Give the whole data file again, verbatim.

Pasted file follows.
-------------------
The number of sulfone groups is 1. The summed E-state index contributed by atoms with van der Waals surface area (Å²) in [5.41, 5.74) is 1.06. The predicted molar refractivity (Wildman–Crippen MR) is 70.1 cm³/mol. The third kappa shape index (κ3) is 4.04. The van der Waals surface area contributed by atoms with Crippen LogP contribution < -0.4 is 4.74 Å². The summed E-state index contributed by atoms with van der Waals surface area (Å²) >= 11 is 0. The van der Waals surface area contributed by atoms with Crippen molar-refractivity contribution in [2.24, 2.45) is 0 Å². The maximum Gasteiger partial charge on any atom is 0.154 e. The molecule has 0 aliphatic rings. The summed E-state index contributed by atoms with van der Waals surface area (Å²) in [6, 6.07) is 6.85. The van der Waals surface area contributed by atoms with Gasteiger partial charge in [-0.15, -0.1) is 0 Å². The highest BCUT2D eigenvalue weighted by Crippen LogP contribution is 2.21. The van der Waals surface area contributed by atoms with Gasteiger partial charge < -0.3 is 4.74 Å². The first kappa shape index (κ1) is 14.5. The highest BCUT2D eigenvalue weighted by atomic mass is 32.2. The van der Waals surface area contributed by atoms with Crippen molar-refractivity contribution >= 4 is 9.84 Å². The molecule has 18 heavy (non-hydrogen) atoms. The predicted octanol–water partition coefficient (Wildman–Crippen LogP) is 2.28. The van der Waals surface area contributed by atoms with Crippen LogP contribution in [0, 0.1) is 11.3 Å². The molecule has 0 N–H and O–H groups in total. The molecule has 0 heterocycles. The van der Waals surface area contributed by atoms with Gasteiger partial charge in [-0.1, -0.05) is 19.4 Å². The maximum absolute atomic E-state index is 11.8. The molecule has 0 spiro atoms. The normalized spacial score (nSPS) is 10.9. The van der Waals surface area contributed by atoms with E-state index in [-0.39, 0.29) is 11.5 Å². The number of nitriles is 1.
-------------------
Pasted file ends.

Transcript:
The number of sulfone groups is 1. The summed E-state index contributed by atoms with van der Waals surface area (Å²) in [5.41, 5.74) is 1.06. The predicted molar refractivity (Wildman–Crippen MR) is 70.1 cm³/mol. The third kappa shape index (κ3) is 4.04. The van der Waals surface area contributed by atoms with Crippen LogP contribution < -0.4 is 4.74 Å². The summed E-state index contributed by atoms with van der Waals surface area (Å²) >= 11 is 0. The van der Waals surface area contributed by atoms with Crippen molar-refractivity contribution in [2.24, 2.45) is 0 Å². The maximum Gasteiger partial charge on any atom is 0.154 e. The molecule has 0 aliphatic rings. The summed E-state index contributed by atoms with van der Waals surface area (Å²) in [6, 6.07) is 6.85. The van der Waals surface area contributed by atoms with Gasteiger partial charge in [-0.15, -0.1) is 0 Å². The highest BCUT2D eigenvalue weighted by Crippen LogP contribution is 2.21. The van der Waals surface area contributed by atoms with Gasteiger partial charge < -0.3 is 4.74 Å². The first kappa shape index (κ1) is 14.5. The highest BCUT2D eigenvalue weighted by atomic mass is 32.2. The van der Waals surface area contributed by atoms with Crippen molar-refractivity contribution >= 4 is 9.84 Å². The molecule has 18 heavy (non-hydrogen) atoms. The predicted octanol–water partition coefficient (Wildman–Crippen LogP) is 2.28. The van der Waals surface area contributed by atoms with Crippen LogP contribution in [0, 0.1) is 11.3 Å². The molecule has 0 N–H and O–H groups in total. The molecule has 0 heterocycles. The van der Waals surface area contributed by atoms with Gasteiger partial charge in [-0.1, -0.05) is 19.4 Å². The maximum absolute atomic E-state index is 11.8. The molecule has 0 spiro atoms. The normalized spacial score (nSPS) is 10.9. The van der Waals surface area contributed by atoms with E-state index in [-0.39, 0.29) is 11.5 Å². The number of nitriles is 1.